A couple weeks ago, in one of those digression to the tangential comment conversations, I finally realized that my writing reflects my reading, and my reading style isn’t necessarily like other folks. I tend to pick up details on the first round, and incorporate them into building out the world and my expectations of the story.
Posts from the ‘WRITING: CRAFT’ Category
While trawling KU for something new to read, I recently picked up an urban fantasy that seemed to have a promising start. OK, it wasn’t exactly groundbreaking; an informal, totally non-precise study shows that 66.66% of contemporary urban fantasy novels begin with the (of course) magically talented protagonist fighting for her life against attacking demons / werewolves / evil whatevers. But this fight scene was well done, with flashes of humor that made me enjoy spending time with the heroine, and curious as to what came next.
Five chapters in, the action had been virtually non-stop but I was beginning to lose enthusiasm for the story.
40% in, I was beginning to think, “Meh, I’ll do another Duolingo Czech lesson before I read the next chapter.” And it’s not like I’m that fascinated by Czech. Read more
It’s been a bit of an insane week at work (or rather, at my desk at home, working), with the inevitable result that I am not braining right now. ‘Tis a sad fact of my existence that the more intense things are at work, the less I can brain outside work.
So, have a blast from the past that’s a bit more than 10 years old (ye dogs! It doesn’t feel like I’ve been doing this for that long, it really doesn’t) and lightly edited to clean up the nastier typos and whatnot.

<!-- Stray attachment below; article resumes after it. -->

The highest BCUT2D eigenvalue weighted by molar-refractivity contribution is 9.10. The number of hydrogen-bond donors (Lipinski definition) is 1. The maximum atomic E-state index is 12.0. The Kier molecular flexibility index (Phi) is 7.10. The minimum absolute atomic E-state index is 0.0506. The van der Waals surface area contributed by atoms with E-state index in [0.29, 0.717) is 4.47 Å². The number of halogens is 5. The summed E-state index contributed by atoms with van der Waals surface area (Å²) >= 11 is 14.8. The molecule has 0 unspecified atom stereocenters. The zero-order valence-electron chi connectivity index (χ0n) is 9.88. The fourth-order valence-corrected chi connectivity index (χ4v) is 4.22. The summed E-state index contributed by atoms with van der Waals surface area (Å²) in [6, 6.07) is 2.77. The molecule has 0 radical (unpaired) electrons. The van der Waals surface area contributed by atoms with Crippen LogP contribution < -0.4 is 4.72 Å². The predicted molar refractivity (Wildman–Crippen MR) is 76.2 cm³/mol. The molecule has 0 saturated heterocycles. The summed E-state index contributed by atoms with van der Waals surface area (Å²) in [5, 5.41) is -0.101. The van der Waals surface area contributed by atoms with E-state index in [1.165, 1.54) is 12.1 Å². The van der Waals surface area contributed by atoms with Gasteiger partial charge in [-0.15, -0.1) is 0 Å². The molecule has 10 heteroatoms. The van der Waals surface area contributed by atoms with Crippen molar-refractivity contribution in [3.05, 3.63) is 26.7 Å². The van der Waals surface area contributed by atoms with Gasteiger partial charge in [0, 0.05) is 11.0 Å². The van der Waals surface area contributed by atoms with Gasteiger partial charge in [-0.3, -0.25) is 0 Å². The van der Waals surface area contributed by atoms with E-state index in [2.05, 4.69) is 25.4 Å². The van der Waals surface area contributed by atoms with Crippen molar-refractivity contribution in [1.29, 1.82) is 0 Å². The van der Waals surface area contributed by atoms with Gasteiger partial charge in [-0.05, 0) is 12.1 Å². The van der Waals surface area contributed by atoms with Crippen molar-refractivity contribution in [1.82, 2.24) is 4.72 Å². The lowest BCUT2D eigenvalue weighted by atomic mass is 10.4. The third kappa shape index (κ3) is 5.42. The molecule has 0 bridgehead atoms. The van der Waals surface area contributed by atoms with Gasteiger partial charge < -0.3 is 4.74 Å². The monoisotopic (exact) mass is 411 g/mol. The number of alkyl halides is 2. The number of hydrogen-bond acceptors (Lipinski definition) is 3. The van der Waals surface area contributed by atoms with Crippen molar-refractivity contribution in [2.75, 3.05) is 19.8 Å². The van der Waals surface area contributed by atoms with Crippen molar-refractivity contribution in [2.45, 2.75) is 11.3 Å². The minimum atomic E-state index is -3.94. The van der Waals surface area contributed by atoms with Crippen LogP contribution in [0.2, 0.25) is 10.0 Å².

Overthrowing the Evil Tyrant
And why it’s not quite as easy as it sounds.
We’ve all met them. Usually male, although the Evil Empress or Queen occasionally gets a look-in, the Evil Overlord, whether the CEO of Evil Inc. or the Emperor of the Galaxy, or a petty prince of some forgotten nation in Fantasyland, is something of a staple in science fiction and fantasy. Usually he, she or it exists mostly to be overthrown.
When you come down to it, it’s usually pretty easy. Not necessarily easy at the “toss a trinket into a volcano” level (yes, I know I’m oversimplifying. Shut up.), but there’s a big Final Battle of some description, the Evil Overlord dies, and all is happiness, sweetness and light. As often as not, the Evil Overlord is some kind of kludged-up metaphor for the hero’s journey to some kind of enlightenment (something the hordes of Tolkien-imitators usually fail to notice is that Frodo did not gain ‘enlightenment’ per se. He was irreparably wounded by the trials of his journey, and ultimately unable to remain in/on Middle Earth. There was a happy ending, but it wasn’t for him.).